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OPEC+ Producers Are Caught Between Diverging Oil Forecasts


These translations are done via Google Translate

Analysts at producer and consumer agencies have different takes on how much the world needs.

Analysts from the International Energy Agency and the Organization of Petroleum Exporting Countries are growing even further apart on how much oil the world needs.

The two agencies have updated their forecasts for the first time since the wider OPEC+ group of oil producers unveiled a program of output increases on June 2.

If OPEC’s monthly report is to be believed, the group and its allies should do much more than slowly unwind the most recent voluntary cuts.

The current plan is to gradually raise output targets by nearly 2.5 million barrels a day, but the increases won’t begin until October and will need until September 2025 to complete.

The latest OPEC outlook shows the wider group needs to boost production by 2.7 million barrels from its current level as soon as next month if it’s to match global supply to demand.

What’s Needed From OPEC+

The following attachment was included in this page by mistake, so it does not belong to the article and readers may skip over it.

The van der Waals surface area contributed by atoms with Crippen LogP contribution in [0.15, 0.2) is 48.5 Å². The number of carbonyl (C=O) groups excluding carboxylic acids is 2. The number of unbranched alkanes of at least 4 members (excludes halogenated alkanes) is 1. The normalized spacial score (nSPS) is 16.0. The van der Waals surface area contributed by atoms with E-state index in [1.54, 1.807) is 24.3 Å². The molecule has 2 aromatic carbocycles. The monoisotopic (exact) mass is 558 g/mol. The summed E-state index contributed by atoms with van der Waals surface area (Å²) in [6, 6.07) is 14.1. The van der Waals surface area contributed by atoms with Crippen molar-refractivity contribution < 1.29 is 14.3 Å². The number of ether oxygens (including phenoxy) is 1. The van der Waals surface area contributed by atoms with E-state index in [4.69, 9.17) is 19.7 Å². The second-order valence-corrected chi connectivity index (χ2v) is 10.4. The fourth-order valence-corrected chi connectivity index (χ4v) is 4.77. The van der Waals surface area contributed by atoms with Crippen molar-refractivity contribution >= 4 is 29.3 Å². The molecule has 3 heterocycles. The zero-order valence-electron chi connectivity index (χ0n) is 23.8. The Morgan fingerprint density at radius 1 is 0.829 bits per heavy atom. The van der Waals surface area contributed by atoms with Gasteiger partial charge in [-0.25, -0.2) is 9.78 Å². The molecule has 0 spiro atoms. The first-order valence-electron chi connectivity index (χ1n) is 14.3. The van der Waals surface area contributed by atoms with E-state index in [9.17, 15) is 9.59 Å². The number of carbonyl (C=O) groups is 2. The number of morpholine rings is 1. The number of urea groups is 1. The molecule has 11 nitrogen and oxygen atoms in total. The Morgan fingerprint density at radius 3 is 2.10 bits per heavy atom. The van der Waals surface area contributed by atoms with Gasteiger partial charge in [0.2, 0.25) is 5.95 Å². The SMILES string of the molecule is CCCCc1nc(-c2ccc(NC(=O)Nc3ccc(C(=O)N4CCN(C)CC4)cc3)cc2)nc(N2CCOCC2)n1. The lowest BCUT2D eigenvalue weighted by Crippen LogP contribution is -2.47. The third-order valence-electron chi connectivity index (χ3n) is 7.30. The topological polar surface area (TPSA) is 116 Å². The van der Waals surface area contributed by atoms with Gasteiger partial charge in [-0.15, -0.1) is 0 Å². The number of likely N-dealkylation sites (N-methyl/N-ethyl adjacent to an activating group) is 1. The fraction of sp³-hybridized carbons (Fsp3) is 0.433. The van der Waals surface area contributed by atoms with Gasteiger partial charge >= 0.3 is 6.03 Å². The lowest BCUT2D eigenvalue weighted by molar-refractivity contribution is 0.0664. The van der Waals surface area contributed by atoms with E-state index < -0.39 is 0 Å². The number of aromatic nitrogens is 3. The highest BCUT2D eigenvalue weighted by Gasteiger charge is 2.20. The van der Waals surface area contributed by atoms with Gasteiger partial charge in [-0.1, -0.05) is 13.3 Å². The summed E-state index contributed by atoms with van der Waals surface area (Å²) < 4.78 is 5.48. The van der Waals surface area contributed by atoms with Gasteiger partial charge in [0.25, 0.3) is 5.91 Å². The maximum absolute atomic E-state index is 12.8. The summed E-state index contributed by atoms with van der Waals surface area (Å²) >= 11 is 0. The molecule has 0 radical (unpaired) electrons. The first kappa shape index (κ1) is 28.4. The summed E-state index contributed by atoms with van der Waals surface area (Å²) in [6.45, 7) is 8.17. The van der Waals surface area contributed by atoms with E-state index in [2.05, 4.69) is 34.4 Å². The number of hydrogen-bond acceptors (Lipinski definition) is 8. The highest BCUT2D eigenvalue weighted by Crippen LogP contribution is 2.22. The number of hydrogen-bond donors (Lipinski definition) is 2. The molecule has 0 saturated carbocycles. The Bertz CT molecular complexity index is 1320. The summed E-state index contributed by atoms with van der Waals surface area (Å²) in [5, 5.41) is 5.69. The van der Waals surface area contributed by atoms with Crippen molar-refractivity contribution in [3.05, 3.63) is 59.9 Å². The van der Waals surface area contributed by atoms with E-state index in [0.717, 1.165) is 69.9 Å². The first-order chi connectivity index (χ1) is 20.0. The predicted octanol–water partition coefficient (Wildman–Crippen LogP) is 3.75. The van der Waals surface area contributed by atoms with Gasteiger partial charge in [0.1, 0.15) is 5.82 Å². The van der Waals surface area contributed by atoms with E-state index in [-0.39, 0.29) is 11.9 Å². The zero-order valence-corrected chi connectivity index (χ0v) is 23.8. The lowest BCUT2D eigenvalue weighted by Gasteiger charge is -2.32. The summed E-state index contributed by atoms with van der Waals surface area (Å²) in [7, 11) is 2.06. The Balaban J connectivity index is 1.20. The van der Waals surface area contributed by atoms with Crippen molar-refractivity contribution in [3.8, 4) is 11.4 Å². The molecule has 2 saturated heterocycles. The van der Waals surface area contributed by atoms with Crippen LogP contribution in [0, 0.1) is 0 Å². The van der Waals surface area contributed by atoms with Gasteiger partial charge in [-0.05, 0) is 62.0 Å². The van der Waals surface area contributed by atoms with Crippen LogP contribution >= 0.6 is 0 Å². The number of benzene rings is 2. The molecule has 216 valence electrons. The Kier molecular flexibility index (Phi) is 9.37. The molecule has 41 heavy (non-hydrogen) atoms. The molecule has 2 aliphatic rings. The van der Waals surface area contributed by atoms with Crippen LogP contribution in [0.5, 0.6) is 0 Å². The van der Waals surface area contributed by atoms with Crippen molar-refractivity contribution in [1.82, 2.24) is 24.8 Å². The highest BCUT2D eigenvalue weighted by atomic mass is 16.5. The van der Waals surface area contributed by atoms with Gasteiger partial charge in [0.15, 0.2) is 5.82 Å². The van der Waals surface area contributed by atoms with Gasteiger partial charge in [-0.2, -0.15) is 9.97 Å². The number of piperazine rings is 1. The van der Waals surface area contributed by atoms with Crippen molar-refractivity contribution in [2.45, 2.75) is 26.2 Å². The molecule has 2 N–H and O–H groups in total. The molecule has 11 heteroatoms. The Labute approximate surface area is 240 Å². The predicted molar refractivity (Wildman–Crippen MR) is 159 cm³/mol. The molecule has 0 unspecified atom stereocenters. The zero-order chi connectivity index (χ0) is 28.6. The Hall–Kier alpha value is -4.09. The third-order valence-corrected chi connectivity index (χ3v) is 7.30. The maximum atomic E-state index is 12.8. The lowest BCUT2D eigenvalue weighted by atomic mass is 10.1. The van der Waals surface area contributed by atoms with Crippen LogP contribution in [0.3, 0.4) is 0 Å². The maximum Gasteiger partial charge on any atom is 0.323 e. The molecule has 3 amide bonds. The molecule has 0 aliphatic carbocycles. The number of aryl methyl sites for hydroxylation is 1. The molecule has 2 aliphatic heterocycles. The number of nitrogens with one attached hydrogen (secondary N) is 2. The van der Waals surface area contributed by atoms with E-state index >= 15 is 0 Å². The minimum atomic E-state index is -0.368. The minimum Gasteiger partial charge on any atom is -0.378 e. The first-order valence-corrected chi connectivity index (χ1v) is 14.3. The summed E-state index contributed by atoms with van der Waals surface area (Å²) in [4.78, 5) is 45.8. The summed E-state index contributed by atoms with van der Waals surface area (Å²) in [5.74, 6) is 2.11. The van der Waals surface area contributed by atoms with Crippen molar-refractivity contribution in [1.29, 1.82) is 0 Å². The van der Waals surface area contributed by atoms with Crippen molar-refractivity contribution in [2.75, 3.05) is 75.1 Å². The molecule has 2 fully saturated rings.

Planned OPEC+ output increases are well below what OPEC says are needed, but more than the IEA deems necessary

Source: Bloomberg calculations using data from OPEC, IEA and the Saudi Energy Ministry

Note: The columns show incremental output planned under the latest OPEC+ agreement, the lines indicate required increases from the group’s reported May production level to balance supply and demand, according to OPEC and IEA monthly reports.

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Demand will grow by 2.25 million barrels a day this year, OPEC says, a figure that’s unchanged from its initial forecast published 11 months ago.

The latest IEA report also shows that more OPEC+ oil is needed in the short term. Current production is about 1.2 million barrels a day below what’s needed to balance supply and demand over the second half of the year, its numbers show.

But after that, things get more difficult for the producer group. By the first quarter of 2025, the world will need even less of its oil than it’s pumping now. The IEA’s figures for the rest of next year suggest there’s too much optimism in the plans to raise output.

A word of caution, though: the IEA underestimated demand last year. Since January, it has raised that assessment by 520,000 barrels a day, five times the increase OPEC has made. The two forecasters now have very similar numbers for 2023 oil use.

But it’s clear that producers don’t believe the OPEC forecast and neither does the oil market. If they had, ministers would have agreed on a more rapid return of supply and prices wouldn’t have slumped, albeit briefly, after they announced it.

In a nod to the IEA’s view, the output plan includes a clause to pause or reverse the increases if needed. It’s one that’s been stressed repeatedly in the past week, helping prices to recover from the slide OPEC+ triggered.

–Julian Lee, Bloomberg News



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